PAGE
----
For years frozen was regarded as the cheap and cheerful cousin of fresh and chilled. Not any longer.

As consumers wake up to the need to reduce the 6.7 million tonnes of food they throw away each year [Wrap], the inherently low-waste frozen sector is poised to come into its own.

"There is a natural advantage for frozen food in reducing waste," says Anne Murphy, general manager of Birds Eye UK and vice chair of the Food and Drink Federation's frozen food group. "Wrap highlights the freezer as the food lover's hero in that it enables consumers to eat fresh food when they want it, without fear of it going off.

"It is important that we continue to communicate the benefits of frozen food in reducing food waste, as well as in helping consumers to minimise waste by looking at portion sizes," she adds.

Frozen food companies have been quick to reinforce the point that frozen, unlike chilled, allows consumers to use only the required portions and store the rest for weeks at a time.

Consumers are also getting the message that freezing preserves nutrients more effectively than refrigerating.

"The recent uplift in sales for frozen suggests the message is getting through that freezing locks in taste and nutrients, meaning that frozen tastes just as good as fresh," says Birds Eye marketing director Ben Pearman. "Consumers are turning back to the category in a bid to enjoy fresh food without the waste."

Though frozen may be inherently less wasteful, there is still the issue of packaging to address. The delicate balance between attractive presentation and unattractive ostentation is a tough one to strike.

"There probably hasn't been enough packaging innovation across frozen relative to other categories," says Murphy. "I predict that this is set to change over the course of the next year."

Birds Eye is one of the 31 companies to have signed the Courtauld Commitment, which aims to reduce the 5.9 million tonnes of packaging waste generated every year.

Northern Foods, which has also signed the commitment, has pledged to reduce the waste it sends to landfill to zero by 2009, and has obtained planning approval for a green energy plant in Immingham, Lincolnshire.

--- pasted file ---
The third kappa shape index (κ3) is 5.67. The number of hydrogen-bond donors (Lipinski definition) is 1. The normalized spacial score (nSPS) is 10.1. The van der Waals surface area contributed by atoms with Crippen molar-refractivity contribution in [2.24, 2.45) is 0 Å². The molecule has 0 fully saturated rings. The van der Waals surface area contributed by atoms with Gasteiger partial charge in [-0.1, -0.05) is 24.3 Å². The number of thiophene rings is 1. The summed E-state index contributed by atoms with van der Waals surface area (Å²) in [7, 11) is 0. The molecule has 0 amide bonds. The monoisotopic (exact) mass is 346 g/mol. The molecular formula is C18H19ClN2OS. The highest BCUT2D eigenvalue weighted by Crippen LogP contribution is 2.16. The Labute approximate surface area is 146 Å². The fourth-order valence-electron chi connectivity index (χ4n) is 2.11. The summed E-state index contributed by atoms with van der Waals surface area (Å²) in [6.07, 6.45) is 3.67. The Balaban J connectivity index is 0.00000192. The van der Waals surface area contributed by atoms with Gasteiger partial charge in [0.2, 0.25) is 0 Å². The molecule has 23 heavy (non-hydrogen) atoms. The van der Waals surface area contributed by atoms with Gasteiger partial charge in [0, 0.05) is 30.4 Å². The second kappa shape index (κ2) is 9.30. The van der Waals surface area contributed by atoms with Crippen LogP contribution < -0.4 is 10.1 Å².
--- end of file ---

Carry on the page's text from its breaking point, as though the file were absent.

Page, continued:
The plant will convert non-recyclable waste from its own and other food manufacturers' sites into electricity.

"Industry needs to reduce its impact on the environment by reducing the packaging used, whether that's the packaging customers see or that which is used in the transport of the product to stores," says Northern Foods director of corporate social responsibility, Paula Widdowson.

"Over the past few years Goodfella's pizza has removed 4,500 tonnes of secondary packaging and one million transport miles."

Pizzas, along with ready meals, could be the first products on a new 'hero' list being created by Wrap.

The organisation is setting up working groups, consisting of suppliers, packers, retailers and brands, to explore packaging best practice.

"Frozen food producers have the potential to make significant reductions in packaging while delivering better designs for consumers," says Wrap's retail initiative manager Charlotte Henderson. "For instance, traditional pizza boxes can be replaced with flow-wrap.

Change isn't necessarily about altering your packaging material though, it's just as important to ask how your current packaging can be redesigned or improved in order to make savings," she adds.

Fish may not be far behind in the green card stakes.

Young's, for example, has redesigned packaging for its Lightly Smoked Salmon Fillets, using a 100%-recyclable carton. This has reduced the weight and size by 13% and 26% respectively.

The frozen sector is certainly equipped with plenty of environmental trump cards. Reductions in packaging, plus reductions in food waste, could pave the way for further increases in sales. n